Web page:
The Kvohst with the MostI’ve never even listened to his black metal releases with Code, but over the past few years I’ve become a fan of Kvohst. First his psych-folk band Hexvessel intrigued me. Then his deathrock band Beastmilk intrigued me. Then Hexvessel blew me away. And now it’s Beastmilk’s turn to see what it can do.
As I’ve mentioned before, I don’t know a lot about deathrock. My main touchstone for this style is a song or two off the soundtrack to The Crow--not the Stone Temple Pilots and Pantera that sold the record, but the moodier, gothy stuff that set the mood for the film. However, that’s only a superficially useful comparison.
Sure, Beastmilk has the bass-driven riffs and stylized, gothic vocals that I associate with deathrock. Climax has a veneer of gloom-and-doom replete with predictable song titles like “Death Reflects Us,” “Nuclear Winter,” and “Love in a Cold World.” But it’s clear they are having a good time. They use handclaps on more than one song, for death’s sake, and reference the Beach Boys. It’s not the obvious wink-and-nod treatment of goth we once got from Type O Negative, but it’s at least a knowing look.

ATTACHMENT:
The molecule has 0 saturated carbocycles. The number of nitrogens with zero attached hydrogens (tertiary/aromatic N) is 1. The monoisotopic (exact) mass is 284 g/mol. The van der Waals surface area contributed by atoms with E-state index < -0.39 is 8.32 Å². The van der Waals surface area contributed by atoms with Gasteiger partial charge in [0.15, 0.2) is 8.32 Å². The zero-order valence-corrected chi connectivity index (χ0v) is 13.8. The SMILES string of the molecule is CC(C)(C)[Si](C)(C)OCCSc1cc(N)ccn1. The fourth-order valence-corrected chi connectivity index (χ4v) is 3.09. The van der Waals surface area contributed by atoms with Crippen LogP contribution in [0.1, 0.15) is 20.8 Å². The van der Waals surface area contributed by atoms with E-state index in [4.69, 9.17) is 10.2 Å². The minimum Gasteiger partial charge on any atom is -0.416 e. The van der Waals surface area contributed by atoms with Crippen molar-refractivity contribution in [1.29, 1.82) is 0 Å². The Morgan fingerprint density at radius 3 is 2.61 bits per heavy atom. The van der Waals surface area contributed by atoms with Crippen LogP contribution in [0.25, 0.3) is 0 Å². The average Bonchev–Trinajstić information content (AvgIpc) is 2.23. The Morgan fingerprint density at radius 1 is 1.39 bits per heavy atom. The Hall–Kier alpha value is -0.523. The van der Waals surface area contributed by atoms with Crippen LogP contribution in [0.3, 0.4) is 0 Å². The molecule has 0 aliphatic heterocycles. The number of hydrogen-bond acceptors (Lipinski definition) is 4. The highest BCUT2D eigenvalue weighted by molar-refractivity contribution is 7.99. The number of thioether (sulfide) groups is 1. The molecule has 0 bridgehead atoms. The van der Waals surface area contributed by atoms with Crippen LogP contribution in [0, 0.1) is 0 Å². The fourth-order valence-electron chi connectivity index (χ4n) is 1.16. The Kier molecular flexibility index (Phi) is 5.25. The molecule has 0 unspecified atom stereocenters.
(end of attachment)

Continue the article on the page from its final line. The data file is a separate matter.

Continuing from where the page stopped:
At its most essential core, Climax is a pop record. It’s impossible not to sing along to the vocal melody of “Surf the Apocalypse,” and I defy anyone to hear “Genocidal Crush” without singing it to himself later on. But it’s not a dumb pop record, clearly taking a few drafts from more respectable wells. The high-pitched guitars are a bit psychedelic, and there’s more than a little shoegaze in “Ghosts Out of Focus.” The production, also, is definitely not the overpolished, overclipped style you’d expect from pop: Hear the echoes of fingers on strings in “Fear Your Mind.”
Finally, I also have to mention the album art. The clean, stark image with the skull and milk instantly evokes the opening shot in A Clockwork Orange, without necessarily being a direct reference.
The Verdict: 4.5 out of 5 stars